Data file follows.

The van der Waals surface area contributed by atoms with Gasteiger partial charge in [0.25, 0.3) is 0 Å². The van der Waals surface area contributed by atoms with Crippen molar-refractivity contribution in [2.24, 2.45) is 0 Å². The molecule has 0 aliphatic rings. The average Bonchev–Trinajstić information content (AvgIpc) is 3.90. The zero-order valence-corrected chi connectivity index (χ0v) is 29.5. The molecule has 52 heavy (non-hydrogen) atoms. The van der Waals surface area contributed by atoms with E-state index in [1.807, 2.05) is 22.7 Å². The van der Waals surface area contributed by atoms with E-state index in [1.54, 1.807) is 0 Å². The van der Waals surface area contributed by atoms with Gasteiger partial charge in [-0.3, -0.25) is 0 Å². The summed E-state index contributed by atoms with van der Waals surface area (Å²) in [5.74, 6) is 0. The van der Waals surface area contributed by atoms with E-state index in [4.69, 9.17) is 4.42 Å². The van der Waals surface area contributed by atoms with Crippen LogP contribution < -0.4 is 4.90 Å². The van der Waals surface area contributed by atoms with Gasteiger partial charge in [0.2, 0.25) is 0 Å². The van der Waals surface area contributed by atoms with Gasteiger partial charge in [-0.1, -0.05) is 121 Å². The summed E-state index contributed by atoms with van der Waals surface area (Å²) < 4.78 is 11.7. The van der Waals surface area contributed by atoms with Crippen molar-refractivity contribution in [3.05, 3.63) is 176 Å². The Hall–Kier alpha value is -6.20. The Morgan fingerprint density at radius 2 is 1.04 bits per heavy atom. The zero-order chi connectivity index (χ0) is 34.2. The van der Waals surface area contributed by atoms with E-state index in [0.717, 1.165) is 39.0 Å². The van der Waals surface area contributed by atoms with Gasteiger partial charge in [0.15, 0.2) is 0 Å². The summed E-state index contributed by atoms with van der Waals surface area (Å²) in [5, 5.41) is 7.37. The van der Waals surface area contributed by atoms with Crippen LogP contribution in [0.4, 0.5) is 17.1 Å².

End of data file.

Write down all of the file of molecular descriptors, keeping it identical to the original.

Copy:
The van der Waals surface area contributed by atoms with Gasteiger partial charge in [0.25, 0.3) is 0 Å². The van der Waals surface area contributed by atoms with Crippen molar-refractivity contribution in [2.24, 2.45) is 0 Å². The molecule has 0 aliphatic rings. The average Bonchev–Trinajstić information content (AvgIpc) is 3.90. The zero-order valence-corrected chi connectivity index (χ0v) is 29.5. The molecule has 52 heavy (non-hydrogen) atoms. The van der Waals surface area contributed by atoms with E-state index in [1.807, 2.05) is 22.7 Å². The van der Waals surface area contributed by atoms with E-state index in [1.54, 1.807) is 0 Å². The van der Waals surface area contributed by atoms with Gasteiger partial charge in [-0.3, -0.25) is 0 Å². The summed E-state index contributed by atoms with van der Waals surface area (Å²) in [5.74, 6) is 0. The van der Waals surface area contributed by atoms with E-state index in [4.69, 9.17) is 4.42 Å². The van der Waals surface area contributed by atoms with Crippen LogP contribution < -0.4 is 4.90 Å². The van der Waals surface area contributed by atoms with Gasteiger partial charge in [0.2, 0.25) is 0 Å². The van der Waals surface area contributed by atoms with Gasteiger partial charge in [-0.1, -0.05) is 121 Å². The summed E-state index contributed by atoms with van der Waals surface area (Å²) < 4.78 is 11.7. The van der Waals surface area contributed by atoms with Crippen molar-refractivity contribution in [3.05, 3.63) is 176 Å². The Hall–Kier alpha value is -6.20. The Morgan fingerprint density at radius 2 is 1.04 bits per heavy atom. The zero-order chi connectivity index (χ0) is 34.2. The van der Waals surface area contributed by atoms with E-state index in [0.717, 1.165) is 39.0 Å². The van der Waals surface area contributed by atoms with Gasteiger partial charge in [0.15, 0.2) is 0 Å². The summed E-state index contributed by atoms with van der Waals surface area (Å²) in [5, 5.41) is 7.37. The van der Waals surface area contributed by atoms with Crippen LogP contribution in [0.4, 0.5) is 17.1 Å².